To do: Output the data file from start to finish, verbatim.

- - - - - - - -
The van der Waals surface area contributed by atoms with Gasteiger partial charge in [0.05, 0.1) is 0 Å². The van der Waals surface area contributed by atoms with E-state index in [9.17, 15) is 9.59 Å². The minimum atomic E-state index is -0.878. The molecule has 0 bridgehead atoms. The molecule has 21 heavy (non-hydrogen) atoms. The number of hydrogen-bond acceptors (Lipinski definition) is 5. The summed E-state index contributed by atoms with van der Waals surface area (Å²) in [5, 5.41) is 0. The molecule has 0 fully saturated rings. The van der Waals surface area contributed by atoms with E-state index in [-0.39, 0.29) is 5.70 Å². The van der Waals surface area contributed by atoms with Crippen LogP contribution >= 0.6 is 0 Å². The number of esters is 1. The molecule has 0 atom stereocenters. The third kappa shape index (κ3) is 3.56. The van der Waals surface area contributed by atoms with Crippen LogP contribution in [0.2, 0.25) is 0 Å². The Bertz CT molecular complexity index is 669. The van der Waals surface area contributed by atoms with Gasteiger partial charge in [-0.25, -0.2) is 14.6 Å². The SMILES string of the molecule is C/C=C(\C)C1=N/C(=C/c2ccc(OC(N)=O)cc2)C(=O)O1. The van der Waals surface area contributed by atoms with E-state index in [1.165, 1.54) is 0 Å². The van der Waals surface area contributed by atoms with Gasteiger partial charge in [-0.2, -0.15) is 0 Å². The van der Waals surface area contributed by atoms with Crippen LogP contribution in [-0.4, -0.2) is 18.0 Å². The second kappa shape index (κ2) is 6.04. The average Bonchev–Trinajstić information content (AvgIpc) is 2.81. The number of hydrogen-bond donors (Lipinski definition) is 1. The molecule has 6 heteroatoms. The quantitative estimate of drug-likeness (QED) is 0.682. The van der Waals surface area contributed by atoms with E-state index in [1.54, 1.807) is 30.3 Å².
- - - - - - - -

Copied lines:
The van der Waals surface area contributed by atoms with Gasteiger partial charge in [0.05, 0.1) is 0 Å². The van der Waals surface area contributed by atoms with E-state index in [9.17, 15) is 9.59 Å². The minimum atomic E-state index is -0.878. The molecule has 0 bridgehead atoms. The molecule has 21 heavy (non-hydrogen) atoms. The number of hydrogen-bond acceptors (Lipinski definition) is 5. The summed E-state index contributed by atoms with van der Waals surface area (Å²) in [5, 5.41) is 0. The molecule has 0 fully saturated rings. The van der Waals surface area contributed by atoms with E-state index in [-0.39, 0.29) is 5.70 Å². The van der Waals surface area contributed by atoms with Crippen LogP contribution >= 0.6 is 0 Å². The number of esters is 1. The molecule has 0 atom stereocenters. The third kappa shape index (κ3) is 3.56. The van der Waals surface area contributed by atoms with Crippen LogP contribution in [0.2, 0.25) is 0 Å². The Bertz CT molecular complexity index is 669. The van der Waals surface area contributed by atoms with Gasteiger partial charge in [-0.25, -0.2) is 14.6 Å². The SMILES string of the molecule is C/C=C(\C)C1=N/C(=C/c2ccc(OC(N)=O)cc2)C(=O)O1. The van der Waals surface area contributed by atoms with E-state index in [1.165, 1.54) is 0 Å². The van der Waals surface area contributed by atoms with Gasteiger partial charge in [-0.2, -0.15) is 0 Å². The van der Waals surface area contributed by atoms with Crippen LogP contribution in [-0.4, -0.2) is 18.0 Å². The second kappa shape index (κ2) is 6.04. The average Bonchev–Trinajstić information content (AvgIpc) is 2.81. The number of hydrogen-bond donors (Lipinski definition) is 1. The molecule has 6 heteroatoms. The quantitative estimate of drug-likeness (QED) is 0.682. The van der Waals surface area contributed by atoms with E-state index in [1.54, 1.807) is 30.3 Å².